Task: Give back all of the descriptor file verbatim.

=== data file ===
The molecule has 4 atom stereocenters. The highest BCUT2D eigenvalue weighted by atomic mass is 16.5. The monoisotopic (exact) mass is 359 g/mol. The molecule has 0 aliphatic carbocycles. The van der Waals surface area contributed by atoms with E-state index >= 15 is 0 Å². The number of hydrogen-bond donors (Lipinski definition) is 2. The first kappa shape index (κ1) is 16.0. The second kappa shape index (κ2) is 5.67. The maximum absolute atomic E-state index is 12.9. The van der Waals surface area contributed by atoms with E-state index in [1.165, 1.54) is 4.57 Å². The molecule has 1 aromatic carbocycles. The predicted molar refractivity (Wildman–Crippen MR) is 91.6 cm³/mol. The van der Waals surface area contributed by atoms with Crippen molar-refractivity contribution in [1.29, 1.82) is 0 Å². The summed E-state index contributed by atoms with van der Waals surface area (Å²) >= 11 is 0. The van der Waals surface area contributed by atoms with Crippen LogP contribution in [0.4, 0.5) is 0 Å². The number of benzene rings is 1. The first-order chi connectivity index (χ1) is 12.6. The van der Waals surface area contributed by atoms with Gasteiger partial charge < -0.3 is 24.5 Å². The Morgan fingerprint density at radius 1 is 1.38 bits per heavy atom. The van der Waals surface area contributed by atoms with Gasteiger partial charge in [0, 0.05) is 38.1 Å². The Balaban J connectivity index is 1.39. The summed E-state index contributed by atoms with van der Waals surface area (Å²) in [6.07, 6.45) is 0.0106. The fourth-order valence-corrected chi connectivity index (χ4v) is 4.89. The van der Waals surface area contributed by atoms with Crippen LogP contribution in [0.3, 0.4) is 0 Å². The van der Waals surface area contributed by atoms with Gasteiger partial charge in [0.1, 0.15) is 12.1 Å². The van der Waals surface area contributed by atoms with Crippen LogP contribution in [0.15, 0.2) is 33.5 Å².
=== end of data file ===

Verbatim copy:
The molecule has 4 atom stereocenters. The highest BCUT2D eigenvalue weighted by atomic mass is 16.5. The monoisotopic (exact) mass is 359 g/mol. The molecule has 0 aliphatic carbocycles. The van der Waals surface area contributed by atoms with E-state index >= 15 is 0 Å². The number of hydrogen-bond donors (Lipinski definition) is 2. The first kappa shape index (κ1) is 16.0. The second kappa shape index (κ2) is 5.67. The maximum absolute atomic E-state index is 12.9. The van der Waals surface area contributed by atoms with E-state index in [1.165, 1.54) is 4.57 Å². The molecule has 1 aromatic carbocycles. The predicted molar refractivity (Wildman–Crippen MR) is 91.6 cm³/mol. The van der Waals surface area contributed by atoms with Crippen molar-refractivity contribution in [1.29, 1.82) is 0 Å². The summed E-state index contributed by atoms with van der Waals surface area (Å²) >= 11 is 0. The van der Waals surface area contributed by atoms with Crippen LogP contribution in [0.4, 0.5) is 0 Å². The number of benzene rings is 1. The first-order chi connectivity index (χ1) is 12.6. The van der Waals surface area contributed by atoms with Gasteiger partial charge < -0.3 is 24.5 Å². The Morgan fingerprint density at radius 1 is 1.38 bits per heavy atom. The van der Waals surface area contributed by atoms with Gasteiger partial charge in [0, 0.05) is 38.1 Å². The Balaban J connectivity index is 1.39. The summed E-state index contributed by atoms with van der Waals surface area (Å²) in [6.07, 6.45) is 0.0106. The fourth-order valence-corrected chi connectivity index (χ4v) is 4.89. The van der Waals surface area contributed by atoms with Crippen LogP contribution in [0.3, 0.4) is 0 Å². The van der Waals surface area contributed by atoms with Gasteiger partial charge in [0.1, 0.15) is 12.1 Å². The van der Waals surface area contributed by atoms with Crippen LogP contribution in [0.15, 0.2) is 33.5 Å².